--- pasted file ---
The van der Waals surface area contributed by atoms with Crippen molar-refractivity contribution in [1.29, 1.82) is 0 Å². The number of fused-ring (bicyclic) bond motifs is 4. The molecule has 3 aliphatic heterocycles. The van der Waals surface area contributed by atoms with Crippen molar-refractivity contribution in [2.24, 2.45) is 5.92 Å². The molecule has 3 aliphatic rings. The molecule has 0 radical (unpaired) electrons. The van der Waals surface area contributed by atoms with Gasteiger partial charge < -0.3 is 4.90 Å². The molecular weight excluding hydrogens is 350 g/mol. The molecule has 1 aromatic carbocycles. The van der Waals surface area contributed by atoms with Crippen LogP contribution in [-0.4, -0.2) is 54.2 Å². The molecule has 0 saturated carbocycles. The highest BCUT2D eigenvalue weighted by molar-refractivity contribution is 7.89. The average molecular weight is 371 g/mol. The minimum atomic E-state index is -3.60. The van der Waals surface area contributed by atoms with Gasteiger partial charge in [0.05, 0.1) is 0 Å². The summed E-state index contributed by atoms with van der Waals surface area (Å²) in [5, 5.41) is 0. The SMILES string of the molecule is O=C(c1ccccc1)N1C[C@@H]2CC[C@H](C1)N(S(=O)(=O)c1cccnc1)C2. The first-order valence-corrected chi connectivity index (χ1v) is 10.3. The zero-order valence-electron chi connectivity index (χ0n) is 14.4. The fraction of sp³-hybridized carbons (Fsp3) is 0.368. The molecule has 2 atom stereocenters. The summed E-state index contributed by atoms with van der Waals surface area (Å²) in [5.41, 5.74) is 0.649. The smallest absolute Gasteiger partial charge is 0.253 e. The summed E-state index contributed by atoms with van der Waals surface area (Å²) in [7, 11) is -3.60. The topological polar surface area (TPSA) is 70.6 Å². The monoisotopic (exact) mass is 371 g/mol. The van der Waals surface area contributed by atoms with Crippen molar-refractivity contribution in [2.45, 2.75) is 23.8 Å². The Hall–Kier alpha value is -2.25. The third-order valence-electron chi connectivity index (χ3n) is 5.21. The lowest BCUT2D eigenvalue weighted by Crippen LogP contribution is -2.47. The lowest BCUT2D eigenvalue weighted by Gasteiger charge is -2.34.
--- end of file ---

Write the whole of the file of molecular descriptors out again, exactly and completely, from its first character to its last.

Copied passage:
The van der Waals surface area contributed by atoms with Crippen molar-refractivity contribution in [1.29, 1.82) is 0 Å². The number of fused-ring (bicyclic) bond motifs is 4. The molecule has 3 aliphatic heterocycles. The van der Waals surface area contributed by atoms with Crippen molar-refractivity contribution in [2.24, 2.45) is 5.92 Å². The molecule has 3 aliphatic rings. The molecule has 0 radical (unpaired) electrons. The van der Waals surface area contributed by atoms with Gasteiger partial charge < -0.3 is 4.90 Å². The molecular weight excluding hydrogens is 350 g/mol. The molecule has 1 aromatic carbocycles. The van der Waals surface area contributed by atoms with Crippen LogP contribution in [-0.4, -0.2) is 54.2 Å². The molecule has 0 saturated carbocycles. The highest BCUT2D eigenvalue weighted by molar-refractivity contribution is 7.89. The average molecular weight is 371 g/mol. The minimum atomic E-state index is -3.60. The van der Waals surface area contributed by atoms with Gasteiger partial charge in [0.05, 0.1) is 0 Å². The summed E-state index contributed by atoms with van der Waals surface area (Å²) in [5, 5.41) is 0. The SMILES string of the molecule is O=C(c1ccccc1)N1C[C@@H]2CC[C@H](C1)N(S(=O)(=O)c1cccnc1)C2. The first-order valence-corrected chi connectivity index (χ1v) is 10.3. The zero-order valence-electron chi connectivity index (χ0n) is 14.4. The fraction of sp³-hybridized carbons (Fsp3) is 0.368. The molecule has 2 atom stereocenters. The summed E-state index contributed by atoms with van der Waals surface area (Å²) in [5.41, 5.74) is 0.649. The smallest absolute Gasteiger partial charge is 0.253 e. The summed E-state index contributed by atoms with van der Waals surface area (Å²) in [7, 11) is -3.60. The topological polar surface area (TPSA) is 70.6 Å². The monoisotopic (exact) mass is 371 g/mol. The van der Waals surface area contributed by atoms with Crippen molar-refractivity contribution in [2.45, 2.75) is 23.8 Å². The Hall–Kier alpha value is -2.25. The third-order valence-electron chi connectivity index (χ3n) is 5.21. The lowest BCUT2D eigenvalue weighted by Crippen LogP contribution is -2.47. The lowest BCUT2D eigenvalue weighted by Gasteiger charge is -2.34.